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Life is hard at times. Our fear and anxiety reflect a fear of the unknown. A fear of a plan that isn't ours. A fear that if something happens to us, nothing will work out the way it was supposed to. 
This is my fear.
This is what makes me lose sleep at night.

And then I hear a quiet voice, the Holy Spirit, remind me that the only plan that matters is His. And that from the beginning of time, before my own personal time began, my days were all mapped out, and all taken into His plan.  Somehow that plan takes into account my individual choices and I believe the plan fluctuates and undulates and isn't something that makes any sense to me as I look at it now. But His plan is broader and deeper and more amazing and just plain BETTER than mine. Someday, when I'm on the other side of the plan and I see what's been unfolding, it will be more beautiful and magnificent than anything I could have ever imagined. And it will reveal in yet another way the truly unique glory of the God of all.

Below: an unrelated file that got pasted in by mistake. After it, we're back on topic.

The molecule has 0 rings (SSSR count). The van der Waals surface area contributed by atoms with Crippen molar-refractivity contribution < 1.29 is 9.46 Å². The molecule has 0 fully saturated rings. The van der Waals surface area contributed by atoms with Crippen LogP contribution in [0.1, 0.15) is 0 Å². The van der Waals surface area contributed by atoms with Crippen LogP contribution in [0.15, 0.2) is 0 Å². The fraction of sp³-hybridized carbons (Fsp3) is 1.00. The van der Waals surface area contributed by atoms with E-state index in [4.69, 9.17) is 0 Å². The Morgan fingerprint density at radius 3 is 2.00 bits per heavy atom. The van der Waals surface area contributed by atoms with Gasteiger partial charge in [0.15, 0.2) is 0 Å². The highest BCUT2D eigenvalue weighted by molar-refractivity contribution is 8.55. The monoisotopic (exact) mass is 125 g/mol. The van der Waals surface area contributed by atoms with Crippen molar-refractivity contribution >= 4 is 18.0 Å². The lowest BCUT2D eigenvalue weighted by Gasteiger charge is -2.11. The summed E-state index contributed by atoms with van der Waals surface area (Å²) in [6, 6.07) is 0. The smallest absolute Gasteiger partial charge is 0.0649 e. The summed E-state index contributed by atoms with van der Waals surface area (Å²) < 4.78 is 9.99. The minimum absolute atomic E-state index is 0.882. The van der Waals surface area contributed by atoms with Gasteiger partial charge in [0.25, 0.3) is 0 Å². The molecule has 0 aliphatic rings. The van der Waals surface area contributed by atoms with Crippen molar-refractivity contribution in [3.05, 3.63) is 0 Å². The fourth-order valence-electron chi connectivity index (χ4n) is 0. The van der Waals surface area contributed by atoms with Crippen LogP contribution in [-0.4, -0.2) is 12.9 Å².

Until then, I go back to the words in the Bible and take comfort in the stories that have unfolded and that mimic my pain and fears. I revel in the countless testimonies of God's faithfulness and I trust that. 
I take advantage of His promise to hear my prayers and I never stop talking to Him.
I remember who God is and why He says to trust Him in all things.

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2 comments

  1. Ashley - I am so sorry to hear about all the sadness you are experiencing right now. Thanks for sharing that beautiful reminder about who God is and why.

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  2. Loved your answer to Brooklyn. I've asked the same myself.